After some consideration I concluded that while I have trees and wildflowers readily available for identification, there are considerations that must be made for plants. One is that plants do not flower for the entirety of their life so identifying a plant solely by its flower is not ideal. The other is that some plants–excluding ferns and mosses, which are in their own section–do not flower at all or the flower is not unique for identification.
In this section (Plant Peculiarities) I will show some of the identifiable characteristics of plants other than their flowers. Bark is one trait that makes some plants stand out, whether by color or texture. Leaf shape or color can lend to a plant’s character. Berries, seeds, cones, nuts, legumes, or seedheads are also unique for many plants and can remain on or near a plant for a few seasons or longer. There are also a few plants with unique growing habits, specialized features, unusual coloration in wood or stem, and many other oddities. Some plants also have special symbiotic relationships to other organisms which become increasingly noticeable when identified. One example is the relationship between indian pipe plant (Monotropa uniflora) and beech and oak trees–the trees harbor a particular fungi in the soil among their roots which the plant parasitizes to gain energy without chlorophyll. In this way, the indian pipe plant is almost always found growing directly beneath the canopy of an oak or beech tree.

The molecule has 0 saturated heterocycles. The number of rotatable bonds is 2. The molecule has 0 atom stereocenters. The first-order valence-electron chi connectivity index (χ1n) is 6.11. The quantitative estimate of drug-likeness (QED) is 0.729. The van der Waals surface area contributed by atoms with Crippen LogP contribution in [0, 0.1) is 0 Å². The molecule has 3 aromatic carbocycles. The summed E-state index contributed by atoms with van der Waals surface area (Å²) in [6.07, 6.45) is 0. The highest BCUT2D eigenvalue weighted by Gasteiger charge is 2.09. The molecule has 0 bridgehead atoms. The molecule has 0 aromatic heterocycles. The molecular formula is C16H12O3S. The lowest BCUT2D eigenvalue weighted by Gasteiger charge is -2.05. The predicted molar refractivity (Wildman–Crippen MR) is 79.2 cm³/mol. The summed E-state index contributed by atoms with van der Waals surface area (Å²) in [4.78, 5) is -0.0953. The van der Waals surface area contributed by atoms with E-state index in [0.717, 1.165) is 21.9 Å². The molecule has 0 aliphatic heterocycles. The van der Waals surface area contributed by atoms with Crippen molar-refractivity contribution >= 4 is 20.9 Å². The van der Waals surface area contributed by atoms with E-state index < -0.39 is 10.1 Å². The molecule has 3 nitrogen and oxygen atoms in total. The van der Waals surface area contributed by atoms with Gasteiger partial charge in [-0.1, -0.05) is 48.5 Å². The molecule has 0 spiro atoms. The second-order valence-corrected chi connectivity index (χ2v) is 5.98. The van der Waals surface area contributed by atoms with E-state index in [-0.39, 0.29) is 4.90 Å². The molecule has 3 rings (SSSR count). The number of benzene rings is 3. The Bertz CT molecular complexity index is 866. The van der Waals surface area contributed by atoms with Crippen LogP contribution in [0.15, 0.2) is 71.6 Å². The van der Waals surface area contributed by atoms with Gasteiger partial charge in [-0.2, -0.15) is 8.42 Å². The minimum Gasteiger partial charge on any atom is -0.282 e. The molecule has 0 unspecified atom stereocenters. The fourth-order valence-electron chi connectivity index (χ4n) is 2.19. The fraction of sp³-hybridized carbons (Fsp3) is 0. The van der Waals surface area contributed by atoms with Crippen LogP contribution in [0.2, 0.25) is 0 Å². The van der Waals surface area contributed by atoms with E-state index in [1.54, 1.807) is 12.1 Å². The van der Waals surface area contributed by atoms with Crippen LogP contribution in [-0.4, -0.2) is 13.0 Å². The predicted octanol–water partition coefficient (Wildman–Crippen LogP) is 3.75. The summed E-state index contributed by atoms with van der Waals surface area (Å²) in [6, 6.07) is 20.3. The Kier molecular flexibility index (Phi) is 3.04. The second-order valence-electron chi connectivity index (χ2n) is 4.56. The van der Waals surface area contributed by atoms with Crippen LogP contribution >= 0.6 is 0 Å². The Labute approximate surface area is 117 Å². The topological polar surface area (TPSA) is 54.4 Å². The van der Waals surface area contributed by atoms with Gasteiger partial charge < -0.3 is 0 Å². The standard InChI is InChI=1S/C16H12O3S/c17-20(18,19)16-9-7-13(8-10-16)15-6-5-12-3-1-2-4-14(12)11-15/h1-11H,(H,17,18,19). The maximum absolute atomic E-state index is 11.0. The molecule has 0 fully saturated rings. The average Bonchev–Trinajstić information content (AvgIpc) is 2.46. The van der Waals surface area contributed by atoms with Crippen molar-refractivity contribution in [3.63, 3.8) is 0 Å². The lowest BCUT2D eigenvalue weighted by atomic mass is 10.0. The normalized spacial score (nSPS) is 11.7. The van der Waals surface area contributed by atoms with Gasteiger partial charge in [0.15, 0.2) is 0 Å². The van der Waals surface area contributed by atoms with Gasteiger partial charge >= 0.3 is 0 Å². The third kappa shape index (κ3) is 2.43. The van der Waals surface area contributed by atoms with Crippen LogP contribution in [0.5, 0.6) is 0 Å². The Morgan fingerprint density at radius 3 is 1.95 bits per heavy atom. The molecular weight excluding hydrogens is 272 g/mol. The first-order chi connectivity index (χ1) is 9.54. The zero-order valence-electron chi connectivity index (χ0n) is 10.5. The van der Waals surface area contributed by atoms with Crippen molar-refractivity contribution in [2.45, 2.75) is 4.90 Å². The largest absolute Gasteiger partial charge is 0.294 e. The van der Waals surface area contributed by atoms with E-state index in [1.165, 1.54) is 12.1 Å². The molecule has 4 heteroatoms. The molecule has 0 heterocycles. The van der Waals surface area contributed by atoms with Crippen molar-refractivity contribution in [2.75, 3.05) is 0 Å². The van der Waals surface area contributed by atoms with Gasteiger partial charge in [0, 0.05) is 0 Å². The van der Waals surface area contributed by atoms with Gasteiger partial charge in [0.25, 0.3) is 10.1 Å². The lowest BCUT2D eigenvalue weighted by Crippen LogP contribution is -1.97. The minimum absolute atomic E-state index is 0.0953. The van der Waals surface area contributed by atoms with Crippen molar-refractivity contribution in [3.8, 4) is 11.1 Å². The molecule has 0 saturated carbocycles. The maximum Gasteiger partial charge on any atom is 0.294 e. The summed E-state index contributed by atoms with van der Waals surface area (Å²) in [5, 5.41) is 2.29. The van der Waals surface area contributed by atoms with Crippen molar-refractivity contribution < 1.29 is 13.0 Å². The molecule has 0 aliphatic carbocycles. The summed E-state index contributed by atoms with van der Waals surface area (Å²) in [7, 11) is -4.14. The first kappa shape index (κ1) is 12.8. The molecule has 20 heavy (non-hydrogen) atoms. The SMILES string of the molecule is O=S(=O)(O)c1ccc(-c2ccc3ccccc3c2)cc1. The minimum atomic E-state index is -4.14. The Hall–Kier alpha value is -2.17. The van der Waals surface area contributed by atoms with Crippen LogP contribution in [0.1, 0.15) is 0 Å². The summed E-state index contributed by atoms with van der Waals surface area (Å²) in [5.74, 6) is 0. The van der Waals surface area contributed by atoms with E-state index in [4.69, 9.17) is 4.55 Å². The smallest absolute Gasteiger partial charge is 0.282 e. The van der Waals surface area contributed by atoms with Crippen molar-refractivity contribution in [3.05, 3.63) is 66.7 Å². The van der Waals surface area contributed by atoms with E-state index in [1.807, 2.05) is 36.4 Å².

The following photos will be arranged so that one species’ traits are grouped together and any related species are separate.
CAUTION: UNDER CONSTRUCTION
remember your hardhat.